But switch it into Sport or Sport+, and the drivetrain takes on a different personality. Throttle response is sharper and gearchanges quicker. Drive aggressively with the gear selector in “S” and the gearbox will hold lower gears almost until redline, even when off the throttle.

There is also manual control, either by the plus-minus plane on the gear selector itself, or via a pair of wheel-mounted shift paddles.

But whichever mode you select, this is a seriously quick point-to-point executive tourer. A 5.4 second 0-100km/h time is nothing to be sneezed at.

Refinement: Besides its impressive grunt and linear powerband, the 640i’s 3.0 litre turbo engine is known for one other thing: its smoothness.

From idle to redline, the engine is almost turbine smooth. Engine noise is muted too, but has a sporty edge to it when the engine is spinning hard.

With such a sleek shape, it’s no surprise that wind noise is almost entirely absent at high speed. The optional 20-inch wheels of our car did transmit a bit of road roar, but otherwise the 640i Gran Coupe’s cabin is a quiet one.

Suspension: The standard suspension is comfortable enough for urban commutes, although we think the regular 19-inch wheels may be a more back-friendly choice than the 20-inchers fitted to our tester.

Compared to the two-door 6 Series, the Gran Coupe’s wheelbase is nearly 10cm longer. That translates into handling that’s a bit more predictable at the limit, and a lot more benign.

Thanks to double wishbones up front and a multi-link rear suspension - not to mention a true 50:50 weight distribution - it’s superbly balanced when punted around a twisty road, and won’t bite suddenly when pushed to the threshold of grip.

The only problem is that the electric power steering doesn’t communicate exactly when that point is reached. The steering wheel has a nice weight to it, but it’s just not as talkative as some other electrically-assisted systems.

Braking: Big brakes, big stopping power and a nice responsive pedal. No problems to report with the 640i’s all-disc braking hardware.



ANCAP rating: Not tested

Safety features: All seats get three-point seat belts (yes, even the “occasional use only” centre seat), with the front seats gaining pretensioners and anti-whiplash headrests.

Standard safety equipment includes six airbags (front, front side and full-length curtain), along with stability control (switchable), dual-mode traction control, ABS, EBD, brake assist and cornering brake control.



Warranty: Three years.

Service costs: Servicing costs can vary according to vehicle usage, and BMW does not set rigid maintenance intervals. Consult your local BMW dealer before purchase.



Mercedes-Benz CLS 350 ($164,070) - Mercedes-Benz’s counterpart to the 640i Gran Coupe is the CLS 350, which has a similarly low-slung four door coupe body style, but is shorter, slightly narrower and taller than the BMW.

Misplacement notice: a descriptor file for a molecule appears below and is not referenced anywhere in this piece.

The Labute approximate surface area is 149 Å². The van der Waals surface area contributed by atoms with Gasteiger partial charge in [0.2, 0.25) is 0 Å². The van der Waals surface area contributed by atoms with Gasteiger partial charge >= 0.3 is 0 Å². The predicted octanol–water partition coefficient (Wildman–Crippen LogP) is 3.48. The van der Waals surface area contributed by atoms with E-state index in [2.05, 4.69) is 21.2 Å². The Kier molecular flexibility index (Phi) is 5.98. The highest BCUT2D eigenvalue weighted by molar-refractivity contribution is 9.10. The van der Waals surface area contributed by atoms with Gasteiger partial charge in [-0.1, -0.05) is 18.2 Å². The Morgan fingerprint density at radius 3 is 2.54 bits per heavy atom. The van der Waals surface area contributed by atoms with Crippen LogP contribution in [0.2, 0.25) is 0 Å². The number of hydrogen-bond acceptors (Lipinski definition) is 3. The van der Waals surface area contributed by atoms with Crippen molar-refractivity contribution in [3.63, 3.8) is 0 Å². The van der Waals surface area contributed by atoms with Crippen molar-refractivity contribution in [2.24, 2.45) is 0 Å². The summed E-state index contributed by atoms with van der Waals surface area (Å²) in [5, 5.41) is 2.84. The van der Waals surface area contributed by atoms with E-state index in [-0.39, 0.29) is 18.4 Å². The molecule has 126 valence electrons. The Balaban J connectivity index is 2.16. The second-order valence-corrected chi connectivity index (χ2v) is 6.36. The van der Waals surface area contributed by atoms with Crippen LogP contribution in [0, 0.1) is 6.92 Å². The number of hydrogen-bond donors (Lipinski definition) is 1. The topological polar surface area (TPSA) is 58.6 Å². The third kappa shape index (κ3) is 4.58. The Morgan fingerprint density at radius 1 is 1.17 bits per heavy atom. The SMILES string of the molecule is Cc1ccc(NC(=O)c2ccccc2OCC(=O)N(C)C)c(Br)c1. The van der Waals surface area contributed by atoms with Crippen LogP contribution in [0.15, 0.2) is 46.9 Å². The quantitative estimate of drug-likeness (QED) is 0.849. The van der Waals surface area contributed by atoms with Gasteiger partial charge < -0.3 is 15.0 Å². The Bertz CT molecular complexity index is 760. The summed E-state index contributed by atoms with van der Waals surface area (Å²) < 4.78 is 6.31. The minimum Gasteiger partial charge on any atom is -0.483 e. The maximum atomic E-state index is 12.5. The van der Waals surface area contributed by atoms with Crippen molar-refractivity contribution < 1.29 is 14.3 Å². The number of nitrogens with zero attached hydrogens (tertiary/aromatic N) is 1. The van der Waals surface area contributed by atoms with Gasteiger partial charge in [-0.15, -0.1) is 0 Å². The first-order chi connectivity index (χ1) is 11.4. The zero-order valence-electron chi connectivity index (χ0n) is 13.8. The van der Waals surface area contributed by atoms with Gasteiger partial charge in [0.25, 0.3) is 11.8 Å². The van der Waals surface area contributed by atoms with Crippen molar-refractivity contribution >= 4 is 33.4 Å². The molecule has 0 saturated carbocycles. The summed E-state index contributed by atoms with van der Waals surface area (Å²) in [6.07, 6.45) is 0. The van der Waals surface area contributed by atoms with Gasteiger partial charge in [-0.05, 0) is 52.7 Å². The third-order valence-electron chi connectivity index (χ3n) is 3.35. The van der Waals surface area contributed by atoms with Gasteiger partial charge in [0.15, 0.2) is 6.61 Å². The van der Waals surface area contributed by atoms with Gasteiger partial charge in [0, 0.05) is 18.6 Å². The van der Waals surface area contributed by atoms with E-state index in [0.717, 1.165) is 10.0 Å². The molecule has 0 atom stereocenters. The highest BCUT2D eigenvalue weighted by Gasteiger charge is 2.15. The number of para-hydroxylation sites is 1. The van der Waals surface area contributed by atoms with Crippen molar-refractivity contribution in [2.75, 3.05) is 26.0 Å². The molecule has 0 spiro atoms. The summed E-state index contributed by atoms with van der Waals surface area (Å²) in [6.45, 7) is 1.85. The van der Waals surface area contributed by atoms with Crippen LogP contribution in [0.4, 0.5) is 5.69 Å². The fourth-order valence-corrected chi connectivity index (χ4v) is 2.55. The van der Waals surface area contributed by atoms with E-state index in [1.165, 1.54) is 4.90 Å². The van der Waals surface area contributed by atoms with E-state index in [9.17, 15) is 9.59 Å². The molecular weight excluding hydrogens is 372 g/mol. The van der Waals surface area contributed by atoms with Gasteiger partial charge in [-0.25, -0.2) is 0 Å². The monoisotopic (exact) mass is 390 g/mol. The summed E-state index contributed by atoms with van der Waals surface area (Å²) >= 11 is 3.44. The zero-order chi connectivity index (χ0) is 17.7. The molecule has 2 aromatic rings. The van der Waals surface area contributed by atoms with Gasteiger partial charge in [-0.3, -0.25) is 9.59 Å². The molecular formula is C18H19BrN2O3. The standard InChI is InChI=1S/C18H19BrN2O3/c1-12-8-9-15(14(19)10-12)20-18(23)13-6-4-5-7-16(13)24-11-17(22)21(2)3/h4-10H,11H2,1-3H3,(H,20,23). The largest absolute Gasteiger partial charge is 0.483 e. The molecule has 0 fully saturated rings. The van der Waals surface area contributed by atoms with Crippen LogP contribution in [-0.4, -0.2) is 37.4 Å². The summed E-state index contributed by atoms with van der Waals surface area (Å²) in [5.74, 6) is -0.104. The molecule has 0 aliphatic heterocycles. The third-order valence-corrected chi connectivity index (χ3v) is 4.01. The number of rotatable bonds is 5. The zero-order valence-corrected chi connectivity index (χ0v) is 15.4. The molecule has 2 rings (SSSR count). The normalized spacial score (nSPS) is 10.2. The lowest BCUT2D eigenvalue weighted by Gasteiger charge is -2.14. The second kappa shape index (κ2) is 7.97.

Its naturally-aspirated 225kW/370Nm 3.5 litre petrol V6 falls well short of the 640i’s outputs, but perhaps the CLS 350’s emphasis is more on luxury than sporting ability.

However, it’s more affordable than the 640i Gran Coupe by a significant margin. (see CLS reviews)

Audi S7 Sportback ($179,900) - The S7 is Audi’s own four-door coupe offering, and with a 228kW/440Nm supercharged 3.0 litre V6 it also comes closest to the BMW for sheer power.

The Audi also has the extra grip of its standard quattro AWD, but carries a significant weight penalty because of it.

Interior quality is great in the S7, and like the BMW it comes standard with a wide array of mod-cons. (see A7 reviews)

Porsche Panamera GT ($201,400) - Porsche’s interpretation of a fast four-door is polarising to some, but it comes with a significant performance pedigree.

Its naturally-aspirated 3.6 litre petrol V6 only has 220kW, yet torque is a substantial 400Nm, driving through a seven-speed twin clutch transmission.

The base Panamera hits 100km/h from standstill in 6.3 seconds - nearly a full second behind the BMW, which is the fastest in this group. (see Panamera reviews)

Note: all prices are Manufacturer’s List Price and do not include dealer delivery or on-road costs.



If you’re in the market for a car that makes a powerful and exclusive statement, the 6 Series Gran Coupe deserves your consideration.

It’s beautiful, swift, classy and refined. It is also, we think, better looking than its two-door siblings, and well worth the seven grand premium over the 640i Coupe.

If you want more power there’s always the twin-turbo V8 650i Gran Coupe, or, should your pockets be especially deep, the 412kW M6 Gran Coupe.

But for us, we think the syrupy-smooth turbo six suits the Gran Coupe’s elegant form rather well. You won't be disappointed.